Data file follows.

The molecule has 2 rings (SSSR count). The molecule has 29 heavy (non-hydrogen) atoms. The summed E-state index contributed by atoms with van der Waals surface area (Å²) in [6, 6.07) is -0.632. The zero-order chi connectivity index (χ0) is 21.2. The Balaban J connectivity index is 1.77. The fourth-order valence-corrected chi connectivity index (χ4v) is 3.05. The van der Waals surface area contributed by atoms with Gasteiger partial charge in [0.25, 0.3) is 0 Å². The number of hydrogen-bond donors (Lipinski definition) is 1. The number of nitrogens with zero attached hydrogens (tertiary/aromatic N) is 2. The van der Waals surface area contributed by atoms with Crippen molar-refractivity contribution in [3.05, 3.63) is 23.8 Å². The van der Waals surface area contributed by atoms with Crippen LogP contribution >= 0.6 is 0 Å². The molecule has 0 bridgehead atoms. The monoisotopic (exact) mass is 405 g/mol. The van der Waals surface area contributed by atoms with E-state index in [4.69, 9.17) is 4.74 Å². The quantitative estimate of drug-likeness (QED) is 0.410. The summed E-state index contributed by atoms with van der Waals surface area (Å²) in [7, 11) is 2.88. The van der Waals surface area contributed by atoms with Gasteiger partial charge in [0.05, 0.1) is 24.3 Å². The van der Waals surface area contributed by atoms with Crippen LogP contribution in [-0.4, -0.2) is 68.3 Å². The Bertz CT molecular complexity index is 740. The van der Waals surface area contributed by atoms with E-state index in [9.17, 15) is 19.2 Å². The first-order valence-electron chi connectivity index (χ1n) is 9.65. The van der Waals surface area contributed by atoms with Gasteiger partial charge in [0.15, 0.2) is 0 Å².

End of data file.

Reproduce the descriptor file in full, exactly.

The molecule has 2 rings (SSSR count). The molecule has 29 heavy (non-hydrogen) atoms. The summed E-state index contributed by atoms with van der Waals surface area (Å²) in [6, 6.07) is -0.632. The zero-order chi connectivity index (χ0) is 21.2. The Balaban J connectivity index is 1.77. The fourth-order valence-corrected chi connectivity index (χ4v) is 3.05. The van der Waals surface area contributed by atoms with Gasteiger partial charge in [0.25, 0.3) is 0 Å². The number of hydrogen-bond donors (Lipinski definition) is 1. The number of nitrogens with zero attached hydrogens (tertiary/aromatic N) is 2. The van der Waals surface area contributed by atoms with Crippen molar-refractivity contribution in [3.05, 3.63) is 23.8 Å². The van der Waals surface area contributed by atoms with Crippen LogP contribution >= 0.6 is 0 Å². The molecule has 0 bridgehead atoms. The monoisotopic (exact) mass is 405 g/mol. The van der Waals surface area contributed by atoms with E-state index in [4.69, 9.17) is 4.74 Å². The quantitative estimate of drug-likeness (QED) is 0.410. The summed E-state index contributed by atoms with van der Waals surface area (Å²) in [7, 11) is 2.88. The van der Waals surface area contributed by atoms with Gasteiger partial charge in [0.05, 0.1) is 24.3 Å². The van der Waals surface area contributed by atoms with Crippen LogP contribution in [-0.4, -0.2) is 68.3 Å². The Bertz CT molecular complexity index is 740. The van der Waals surface area contributed by atoms with E-state index in [9.17, 15) is 19.2 Å². The first-order valence-electron chi connectivity index (χ1n) is 9.65. The van der Waals surface area contributed by atoms with Gasteiger partial charge in [0.15, 0.2) is 0 Å².